One of the interesting pieces of information to come out from Mats Lewan’s recent article following his meeting with Andrea Rossi was that no one from Industrial Heat had access to the production unit that was using the heat generated by the 1 MW E-Cat plant. The plant and the enclosed production unit were housed in the same warehouse in Doral, Florida where the 1 year test took place.
Today on the Journal of Nuclear Physics, Andrea Rossi was asked why Tom Darden was not allowed to go inside the customer’s production facility. Rossi responded:
May 20, 2016 at 5:07 PM
In the agreement signed between IH and the Customer it had been agreed by the parties that nobody of IH was allowed to enter in JM area and nobody of JM was allowed to enter the area in which the plant was in operation. This had been agreed upon to defend the IP of both. This agreement has been signed by IH and JM, plus also me.
The text of the agreement has been written by IH and accepted by JM.
To me, this indicates that JM (the customer) was involved in some very sensitive production process that took advantage of the low-cost heat that the E-Cat plant provided. Probably this was a pilot project that the customer wanted to test out to see if it was a profitable endeavor — and according to Andrea Rossi, they were satisfied enough to order three more plants from him once the test was over. Mats Lewan has reported that visitors to the plant met someone from JM. Mats wrote here:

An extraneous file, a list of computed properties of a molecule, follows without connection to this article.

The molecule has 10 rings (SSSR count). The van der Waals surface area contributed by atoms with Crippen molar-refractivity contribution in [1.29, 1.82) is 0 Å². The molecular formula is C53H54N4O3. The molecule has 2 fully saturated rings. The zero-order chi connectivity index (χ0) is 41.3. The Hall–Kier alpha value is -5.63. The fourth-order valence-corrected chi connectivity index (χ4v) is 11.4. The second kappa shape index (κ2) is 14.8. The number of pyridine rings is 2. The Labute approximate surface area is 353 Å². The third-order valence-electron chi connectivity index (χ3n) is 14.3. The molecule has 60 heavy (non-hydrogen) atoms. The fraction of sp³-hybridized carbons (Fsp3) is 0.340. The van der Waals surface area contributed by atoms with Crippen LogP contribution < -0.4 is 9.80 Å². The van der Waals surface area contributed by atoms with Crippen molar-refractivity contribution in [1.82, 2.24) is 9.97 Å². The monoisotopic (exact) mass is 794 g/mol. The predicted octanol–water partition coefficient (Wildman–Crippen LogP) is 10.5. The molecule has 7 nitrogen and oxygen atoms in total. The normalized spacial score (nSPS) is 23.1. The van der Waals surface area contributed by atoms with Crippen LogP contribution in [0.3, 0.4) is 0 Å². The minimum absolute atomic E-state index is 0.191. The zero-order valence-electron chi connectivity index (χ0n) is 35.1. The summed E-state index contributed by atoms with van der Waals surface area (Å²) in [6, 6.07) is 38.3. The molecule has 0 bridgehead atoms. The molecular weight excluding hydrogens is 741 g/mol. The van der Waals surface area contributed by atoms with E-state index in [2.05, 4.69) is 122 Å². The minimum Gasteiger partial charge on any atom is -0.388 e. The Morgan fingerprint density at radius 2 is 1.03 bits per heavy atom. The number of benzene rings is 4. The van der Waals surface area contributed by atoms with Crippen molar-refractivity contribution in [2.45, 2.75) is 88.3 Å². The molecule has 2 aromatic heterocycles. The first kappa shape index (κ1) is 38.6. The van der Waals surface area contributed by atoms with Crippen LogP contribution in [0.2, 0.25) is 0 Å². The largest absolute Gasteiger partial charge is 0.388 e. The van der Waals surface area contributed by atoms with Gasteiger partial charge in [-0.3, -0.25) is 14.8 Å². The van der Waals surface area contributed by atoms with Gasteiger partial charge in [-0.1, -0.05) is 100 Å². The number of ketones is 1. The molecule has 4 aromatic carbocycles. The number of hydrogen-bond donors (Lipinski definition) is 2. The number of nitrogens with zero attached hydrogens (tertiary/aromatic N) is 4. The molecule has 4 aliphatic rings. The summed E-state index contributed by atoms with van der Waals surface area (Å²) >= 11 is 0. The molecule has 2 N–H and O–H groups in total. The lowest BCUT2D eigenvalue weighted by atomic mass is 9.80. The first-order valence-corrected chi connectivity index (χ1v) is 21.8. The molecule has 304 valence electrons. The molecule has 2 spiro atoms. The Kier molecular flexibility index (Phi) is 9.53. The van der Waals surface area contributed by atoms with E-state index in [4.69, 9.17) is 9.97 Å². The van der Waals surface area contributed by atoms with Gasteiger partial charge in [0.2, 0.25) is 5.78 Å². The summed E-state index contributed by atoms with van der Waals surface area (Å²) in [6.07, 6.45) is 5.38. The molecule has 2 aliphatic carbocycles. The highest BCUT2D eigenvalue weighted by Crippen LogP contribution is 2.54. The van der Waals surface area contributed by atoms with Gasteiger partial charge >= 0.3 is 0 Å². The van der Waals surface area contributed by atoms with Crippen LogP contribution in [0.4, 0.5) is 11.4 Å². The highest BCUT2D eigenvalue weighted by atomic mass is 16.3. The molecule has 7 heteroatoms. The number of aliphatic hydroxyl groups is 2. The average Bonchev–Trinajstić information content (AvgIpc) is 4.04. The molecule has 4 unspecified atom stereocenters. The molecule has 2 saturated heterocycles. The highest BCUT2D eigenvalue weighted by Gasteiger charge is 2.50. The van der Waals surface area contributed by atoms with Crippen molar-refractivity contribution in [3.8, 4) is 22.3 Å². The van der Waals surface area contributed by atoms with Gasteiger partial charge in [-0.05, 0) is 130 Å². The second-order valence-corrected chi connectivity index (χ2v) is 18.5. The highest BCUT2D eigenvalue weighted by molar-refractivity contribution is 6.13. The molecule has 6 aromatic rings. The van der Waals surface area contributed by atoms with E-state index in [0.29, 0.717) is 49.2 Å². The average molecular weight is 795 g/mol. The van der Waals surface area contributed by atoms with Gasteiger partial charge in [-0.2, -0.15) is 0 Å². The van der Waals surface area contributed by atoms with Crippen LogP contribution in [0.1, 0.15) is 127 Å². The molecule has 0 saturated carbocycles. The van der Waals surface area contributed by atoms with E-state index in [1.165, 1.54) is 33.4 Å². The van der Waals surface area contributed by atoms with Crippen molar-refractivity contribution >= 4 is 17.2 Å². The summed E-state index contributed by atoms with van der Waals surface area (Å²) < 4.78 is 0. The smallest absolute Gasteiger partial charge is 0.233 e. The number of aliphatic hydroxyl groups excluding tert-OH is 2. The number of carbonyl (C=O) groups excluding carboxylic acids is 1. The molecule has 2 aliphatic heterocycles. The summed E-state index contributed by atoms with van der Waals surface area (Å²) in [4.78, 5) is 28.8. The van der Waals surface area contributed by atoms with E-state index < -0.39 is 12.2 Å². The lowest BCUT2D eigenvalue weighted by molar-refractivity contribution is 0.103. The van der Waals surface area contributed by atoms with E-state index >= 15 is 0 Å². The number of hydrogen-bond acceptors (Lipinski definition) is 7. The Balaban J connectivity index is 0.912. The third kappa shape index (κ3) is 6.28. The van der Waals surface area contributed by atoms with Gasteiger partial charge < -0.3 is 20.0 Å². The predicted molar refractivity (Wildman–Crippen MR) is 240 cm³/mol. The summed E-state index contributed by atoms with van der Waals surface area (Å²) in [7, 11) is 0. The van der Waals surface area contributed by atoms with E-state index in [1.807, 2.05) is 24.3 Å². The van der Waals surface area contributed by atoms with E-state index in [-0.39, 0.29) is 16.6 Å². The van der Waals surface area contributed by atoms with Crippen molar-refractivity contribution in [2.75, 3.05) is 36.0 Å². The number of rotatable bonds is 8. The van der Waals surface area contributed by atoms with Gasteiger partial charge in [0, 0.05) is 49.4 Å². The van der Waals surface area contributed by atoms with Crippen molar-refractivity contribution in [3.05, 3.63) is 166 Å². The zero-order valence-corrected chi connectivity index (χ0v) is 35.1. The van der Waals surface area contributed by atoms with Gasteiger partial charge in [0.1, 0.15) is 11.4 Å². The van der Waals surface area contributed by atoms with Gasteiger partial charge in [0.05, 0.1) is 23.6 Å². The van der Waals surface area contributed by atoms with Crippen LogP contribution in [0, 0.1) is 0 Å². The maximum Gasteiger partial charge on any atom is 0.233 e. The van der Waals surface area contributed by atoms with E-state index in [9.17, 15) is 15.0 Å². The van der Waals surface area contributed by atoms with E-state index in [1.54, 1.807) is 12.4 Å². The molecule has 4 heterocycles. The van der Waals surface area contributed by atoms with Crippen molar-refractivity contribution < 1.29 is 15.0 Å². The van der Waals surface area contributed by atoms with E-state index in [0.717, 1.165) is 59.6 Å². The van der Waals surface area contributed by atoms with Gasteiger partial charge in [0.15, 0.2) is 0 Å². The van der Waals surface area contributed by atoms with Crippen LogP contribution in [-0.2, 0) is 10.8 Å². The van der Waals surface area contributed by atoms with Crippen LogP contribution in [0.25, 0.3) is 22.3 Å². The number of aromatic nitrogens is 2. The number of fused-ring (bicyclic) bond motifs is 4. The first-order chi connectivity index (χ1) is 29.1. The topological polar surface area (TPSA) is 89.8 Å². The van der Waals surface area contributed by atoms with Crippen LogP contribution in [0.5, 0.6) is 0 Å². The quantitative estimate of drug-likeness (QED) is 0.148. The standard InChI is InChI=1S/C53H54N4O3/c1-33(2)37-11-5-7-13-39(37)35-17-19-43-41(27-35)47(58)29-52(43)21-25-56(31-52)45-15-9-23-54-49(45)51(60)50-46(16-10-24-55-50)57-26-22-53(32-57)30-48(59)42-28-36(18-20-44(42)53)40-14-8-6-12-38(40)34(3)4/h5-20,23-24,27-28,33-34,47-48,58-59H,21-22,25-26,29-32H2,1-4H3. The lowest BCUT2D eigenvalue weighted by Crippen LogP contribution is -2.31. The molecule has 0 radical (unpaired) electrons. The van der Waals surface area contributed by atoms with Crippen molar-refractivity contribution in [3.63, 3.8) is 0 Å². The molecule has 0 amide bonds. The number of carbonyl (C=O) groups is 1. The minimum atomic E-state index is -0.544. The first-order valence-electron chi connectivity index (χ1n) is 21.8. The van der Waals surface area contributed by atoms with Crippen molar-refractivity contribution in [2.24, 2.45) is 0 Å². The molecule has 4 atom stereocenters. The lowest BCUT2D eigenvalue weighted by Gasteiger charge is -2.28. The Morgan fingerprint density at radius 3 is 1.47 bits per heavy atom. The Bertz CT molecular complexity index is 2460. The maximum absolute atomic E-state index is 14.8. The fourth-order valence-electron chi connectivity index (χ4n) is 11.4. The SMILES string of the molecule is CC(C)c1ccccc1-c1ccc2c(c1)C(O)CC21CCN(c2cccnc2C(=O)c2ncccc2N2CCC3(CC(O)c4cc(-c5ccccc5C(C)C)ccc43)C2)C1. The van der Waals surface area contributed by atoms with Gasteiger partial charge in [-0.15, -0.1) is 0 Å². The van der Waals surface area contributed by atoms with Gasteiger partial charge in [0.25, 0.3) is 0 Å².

Ok, so people I have talked to, who visited the plant, got a presentation from someone supposedly being the ‘Director of Engineering’ at JM Products Inc, that supposedly produced metal sponges for catalytic applications. The Director of Engineering told them that they were very satisfied since the yield per amount of electric energy consumed was significantly larger than in the company’s other production sites, maybe 10x or 20x (figure uncertain). Someone got a glimpse though a door and saw what seemed to be production activity.
This production is at the crux of the whole story surrounding the 1MW plant test. If the customer was satisfied with the energy received and were able to produce products at much less cost than they could do otherwise, the E-Cat is a success — regardless of how it works. If you are producer in a competitive industry and want to maintain an advantage over your competitor you might not want to alert them about a new source of energy that allows you to produce items far more cheaply, and still be profitable. You might not want word to get out what you are doing, and so perhaps that would explain the reasons for them wanting to keep their work so secret.
I wish the customer would be more public, however. It would be very interesting to hear them go on record about what they were doing, and what they thought of the E-Cat. Maybe we will hear from them in the court case if it goes to trial, as their role in the whole story is a critical one.